Greetings again from the darkness. “Keep breathing.” A flashback in the opening sequence has Hugh Glass whispering the phrase as advice to his young son Hawk, the product of Glass and his beloved Pawnee bride. The phrase has a recurring role throughout the film … possibly serving as a courtesy reminder from director Alejandro Gonzalez Inarritu to the moviegoers mesmerized (and nearly traumatized) by the incredible brutality of what is on screen.
It’s a master class in filmmaking by those at the top of their game. Inarritu is the reigning Oscar winning director for Birdman or (The Unexpected Virtue of Ignorance), and he has re-teamed with the reigning Oscar winning cinematographer from that movie, Emmanuel Lubezki. Two of the finest actors of their generation, Leonardo DiCaprio and Tom Hardy, strip away any semblance of pampered movie stardom to deliver ultra-realistic performances in a story “based in part” on the true to life novel by Michael Punke.
An early action sequence is startling in its ferocity as Arikara surround and attack a group of hunters and trappers, and the whoosh of arrows – many of which find their mark – abruptly drag us into a world that we are unfamiliar with and certainly unprepared for. It’s early 19th century U.S. frontier, and just about everyone and everything can kill you. Providing just enough time for us to pry our fingers off the armrests, Inarritu stuns us with what is undoubtedly the most fantastic grizzly bear attack on a movie star ever filmed. In what appears to be a single take (which also happens to be the number of breaths I took), Mama Grizzly treats Leonardo the way a young puppy treats its first chew toy. Scratched, chewed, tossed and stomped. This scene is savage and brutal, and sets the stage for the true, yet still unbelievable odyssey of survival by frontiersman Hugh Glass.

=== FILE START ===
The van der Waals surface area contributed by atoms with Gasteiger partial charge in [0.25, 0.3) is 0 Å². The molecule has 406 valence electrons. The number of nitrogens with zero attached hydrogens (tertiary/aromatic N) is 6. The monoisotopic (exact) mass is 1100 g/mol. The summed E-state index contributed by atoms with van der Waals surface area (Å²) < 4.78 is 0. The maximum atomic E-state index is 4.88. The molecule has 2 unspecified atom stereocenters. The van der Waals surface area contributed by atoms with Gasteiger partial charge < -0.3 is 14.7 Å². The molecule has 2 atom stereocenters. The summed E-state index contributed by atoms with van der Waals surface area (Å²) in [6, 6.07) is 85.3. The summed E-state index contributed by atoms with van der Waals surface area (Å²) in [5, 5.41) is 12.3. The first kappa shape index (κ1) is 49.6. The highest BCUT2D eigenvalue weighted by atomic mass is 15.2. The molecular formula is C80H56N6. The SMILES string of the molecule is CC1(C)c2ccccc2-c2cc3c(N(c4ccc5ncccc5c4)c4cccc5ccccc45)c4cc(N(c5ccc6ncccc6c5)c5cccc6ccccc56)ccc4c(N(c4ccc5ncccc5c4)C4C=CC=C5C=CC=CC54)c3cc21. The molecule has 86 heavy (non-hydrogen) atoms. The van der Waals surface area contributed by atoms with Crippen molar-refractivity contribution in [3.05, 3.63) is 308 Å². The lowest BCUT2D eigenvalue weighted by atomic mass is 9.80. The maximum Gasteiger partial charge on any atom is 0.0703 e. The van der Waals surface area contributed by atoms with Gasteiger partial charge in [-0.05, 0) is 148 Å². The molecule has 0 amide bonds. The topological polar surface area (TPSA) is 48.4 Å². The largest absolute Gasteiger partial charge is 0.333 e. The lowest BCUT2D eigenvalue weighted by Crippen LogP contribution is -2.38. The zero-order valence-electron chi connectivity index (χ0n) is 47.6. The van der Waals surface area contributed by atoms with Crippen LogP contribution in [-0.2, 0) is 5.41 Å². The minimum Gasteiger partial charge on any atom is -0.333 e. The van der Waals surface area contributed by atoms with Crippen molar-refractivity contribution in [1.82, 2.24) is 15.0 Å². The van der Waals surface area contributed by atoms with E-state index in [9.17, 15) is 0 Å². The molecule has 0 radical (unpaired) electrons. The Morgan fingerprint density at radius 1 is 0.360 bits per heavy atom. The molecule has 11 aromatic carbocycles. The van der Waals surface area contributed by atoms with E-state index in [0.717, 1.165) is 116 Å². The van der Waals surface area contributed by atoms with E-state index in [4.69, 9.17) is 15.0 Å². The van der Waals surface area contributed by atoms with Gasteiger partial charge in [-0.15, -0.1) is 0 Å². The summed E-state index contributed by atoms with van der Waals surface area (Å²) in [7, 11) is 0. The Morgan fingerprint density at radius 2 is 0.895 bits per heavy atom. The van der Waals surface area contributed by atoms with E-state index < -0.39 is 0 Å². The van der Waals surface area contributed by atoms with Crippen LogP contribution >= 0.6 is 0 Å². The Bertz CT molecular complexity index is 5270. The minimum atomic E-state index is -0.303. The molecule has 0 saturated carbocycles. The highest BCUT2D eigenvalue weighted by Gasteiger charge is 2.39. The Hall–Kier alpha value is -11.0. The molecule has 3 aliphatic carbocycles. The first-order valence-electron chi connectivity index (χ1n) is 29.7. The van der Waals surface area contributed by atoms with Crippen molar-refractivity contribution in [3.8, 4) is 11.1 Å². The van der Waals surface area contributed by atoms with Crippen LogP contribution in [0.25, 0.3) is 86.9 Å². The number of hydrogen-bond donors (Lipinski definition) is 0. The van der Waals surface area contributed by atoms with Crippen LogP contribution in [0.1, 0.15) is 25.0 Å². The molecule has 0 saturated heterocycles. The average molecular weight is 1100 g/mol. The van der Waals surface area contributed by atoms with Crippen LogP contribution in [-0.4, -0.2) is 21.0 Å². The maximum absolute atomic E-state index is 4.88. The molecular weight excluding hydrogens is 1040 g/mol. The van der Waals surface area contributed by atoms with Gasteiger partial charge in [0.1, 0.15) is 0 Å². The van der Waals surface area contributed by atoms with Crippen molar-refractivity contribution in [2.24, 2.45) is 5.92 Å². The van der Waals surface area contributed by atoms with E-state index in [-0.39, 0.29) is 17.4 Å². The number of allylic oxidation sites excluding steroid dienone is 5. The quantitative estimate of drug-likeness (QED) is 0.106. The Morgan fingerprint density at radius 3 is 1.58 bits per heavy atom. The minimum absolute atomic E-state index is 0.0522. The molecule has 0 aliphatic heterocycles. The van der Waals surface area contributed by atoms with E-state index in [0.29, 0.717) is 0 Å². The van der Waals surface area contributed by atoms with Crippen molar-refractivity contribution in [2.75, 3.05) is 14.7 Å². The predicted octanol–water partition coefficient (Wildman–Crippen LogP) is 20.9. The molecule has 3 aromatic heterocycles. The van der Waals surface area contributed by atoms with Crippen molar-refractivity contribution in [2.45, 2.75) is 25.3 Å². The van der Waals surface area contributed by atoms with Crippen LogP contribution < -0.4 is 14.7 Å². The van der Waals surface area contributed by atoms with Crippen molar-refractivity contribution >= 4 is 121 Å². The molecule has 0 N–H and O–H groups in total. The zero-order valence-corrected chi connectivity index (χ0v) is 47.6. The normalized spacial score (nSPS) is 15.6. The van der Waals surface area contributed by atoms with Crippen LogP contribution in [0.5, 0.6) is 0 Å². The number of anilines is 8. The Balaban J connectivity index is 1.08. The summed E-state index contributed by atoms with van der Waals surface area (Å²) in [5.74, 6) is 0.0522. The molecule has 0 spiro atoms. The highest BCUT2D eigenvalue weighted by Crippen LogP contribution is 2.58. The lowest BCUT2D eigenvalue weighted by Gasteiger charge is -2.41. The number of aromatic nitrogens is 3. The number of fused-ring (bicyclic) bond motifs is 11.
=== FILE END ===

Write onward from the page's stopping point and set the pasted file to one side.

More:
Tom Hardy excels as the calmly psychotic villain Fitzgerald, though some of his early hillbilly-tinged dialogue is difficult to catch. His hulking presence fits with our imagined look of the frontiersman of the era … tough and unforgiving nearly beyond belief. His bullying of youngster Jim Bridger (played by Will Poulter) and power struggles with Captain Henry (Domhnall Gleeson) are at frightening levels of intensity. Fans of Tarantino’s Inglourious Basterds will smile as they recognize the name of mountain man Jim Bridger … though that’s one of the few smiles offered by this 156 minute gut-wrenching ordeal. It would not be surprising if DiCaprio’s mantel sports an Oscar in a few months. He is that superb in a role that has nothing to do with good looks or charm.
A tale of survival. A quest for revenge. It’s both of those, as well as a reminder that nature can be both beautiful and brutal. Some of the photography is almost poetic, and often reminds of the work of director Terrence Malick. And in the blink of an eye, that moment is shattered by the torrential force of river rapids carrying Glass over the waterfall, or his taking a horseback ride off a steep cliff (one of the most dramatic shots of the film). The journey of Glass is unknown in distance or time in the movie, but there is no question as to the numerous struggles with the elements and the raw physicality required to persevere. If you can avoid diverting your eyes, there are visuals here that will be sincerely appreciated – even as you squirm, cringe and moan throughout.
From a technical standpoint, the film was shot on location in Canada and Argentina using only natural lighting, and emphasizing aspects of nature that often are overlooked. The sound of arrows, bears, and even DiCaprio’s breathing are profound and crucial to the overall effect, as are the animal skin garments and other costumes. It’s impossible to tell where CGI meets reality, but the visceral experience will be quite unique for most viewers … and not soon forgotten.